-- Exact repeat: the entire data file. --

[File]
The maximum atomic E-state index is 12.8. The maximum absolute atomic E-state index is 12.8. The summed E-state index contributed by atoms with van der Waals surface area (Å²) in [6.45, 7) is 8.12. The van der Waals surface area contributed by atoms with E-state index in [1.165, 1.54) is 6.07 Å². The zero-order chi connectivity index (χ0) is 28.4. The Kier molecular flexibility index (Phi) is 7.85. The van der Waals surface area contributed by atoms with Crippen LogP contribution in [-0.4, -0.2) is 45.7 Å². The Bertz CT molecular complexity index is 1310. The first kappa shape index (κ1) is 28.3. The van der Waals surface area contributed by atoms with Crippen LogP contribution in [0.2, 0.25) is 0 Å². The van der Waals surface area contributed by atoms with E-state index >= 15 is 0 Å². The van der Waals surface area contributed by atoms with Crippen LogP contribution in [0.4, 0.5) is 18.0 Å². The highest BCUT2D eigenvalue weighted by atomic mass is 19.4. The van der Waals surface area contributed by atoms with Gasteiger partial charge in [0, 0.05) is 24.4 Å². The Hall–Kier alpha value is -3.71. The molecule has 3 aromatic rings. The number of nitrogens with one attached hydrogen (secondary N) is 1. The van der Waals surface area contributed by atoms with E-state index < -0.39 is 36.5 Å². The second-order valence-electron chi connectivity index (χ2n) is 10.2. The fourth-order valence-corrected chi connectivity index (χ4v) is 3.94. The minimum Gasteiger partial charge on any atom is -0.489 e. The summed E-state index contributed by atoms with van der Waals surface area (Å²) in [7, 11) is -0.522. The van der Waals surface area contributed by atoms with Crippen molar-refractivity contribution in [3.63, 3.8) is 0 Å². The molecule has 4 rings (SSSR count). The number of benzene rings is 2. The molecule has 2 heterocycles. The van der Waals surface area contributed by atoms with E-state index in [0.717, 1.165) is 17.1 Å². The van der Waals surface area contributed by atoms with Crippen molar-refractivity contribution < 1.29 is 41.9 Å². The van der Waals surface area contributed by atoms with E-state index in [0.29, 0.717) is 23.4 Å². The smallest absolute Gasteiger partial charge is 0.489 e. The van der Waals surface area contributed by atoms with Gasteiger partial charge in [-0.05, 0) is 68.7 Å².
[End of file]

The maximum atomic E-state index is 12.8. The maximum absolute atomic E-state index is 12.8. The summed E-state index contributed by atoms with van der Waals surface area (Å²) in [6.45, 7) is 8.12. The van der Waals surface area contributed by atoms with E-state index in [1.165, 1.54) is 6.07 Å². The zero-order chi connectivity index (χ0) is 28.4. The Kier molecular flexibility index (Phi) is 7.85. The van der Waals surface area contributed by atoms with Crippen LogP contribution in [-0.4, -0.2) is 45.7 Å². The Bertz CT molecular complexity index is 1310. The first kappa shape index (κ1) is 28.3. The van der Waals surface area contributed by atoms with Crippen LogP contribution in [0.2, 0.25) is 0 Å². The van der Waals surface area contributed by atoms with E-state index >= 15 is 0 Å². The van der Waals surface area contributed by atoms with Crippen LogP contribution in [0.4, 0.5) is 18.0 Å². The highest BCUT2D eigenvalue weighted by atomic mass is 19.4. The van der Waals surface area contributed by atoms with Gasteiger partial charge in [0, 0.05) is 24.4 Å². The Hall–Kier alpha value is -3.71. The molecule has 3 aromatic rings. The number of nitrogens with one attached hydrogen (secondary N) is 1. The van der Waals surface area contributed by atoms with E-state index < -0.39 is 36.5 Å². The second-order valence-electron chi connectivity index (χ2n) is 10.2. The fourth-order valence-corrected chi connectivity index (χ4v) is 3.94. The minimum Gasteiger partial charge on any atom is -0.489 e. The summed E-state index contributed by atoms with van der Waals surface area (Å²) in [7, 11) is -0.522. The van der Waals surface area contributed by atoms with Crippen molar-refractivity contribution in [3.63, 3.8) is 0 Å². The molecule has 4 rings (SSSR count). The number of benzene rings is 2. The molecule has 2 heterocycles. The van der Waals surface area contributed by atoms with E-state index in [0.717, 1.165) is 17.1 Å². The van der Waals surface area contributed by atoms with Crippen molar-refractivity contribution < 1.29 is 41.9 Å². The van der Waals surface area contributed by atoms with E-state index in [0.29, 0.717) is 23.4 Å². The smallest absolute Gasteiger partial charge is 0.489 e. The van der Waals surface area contributed by atoms with Gasteiger partial charge in [-0.05, 0) is 68.7 Å².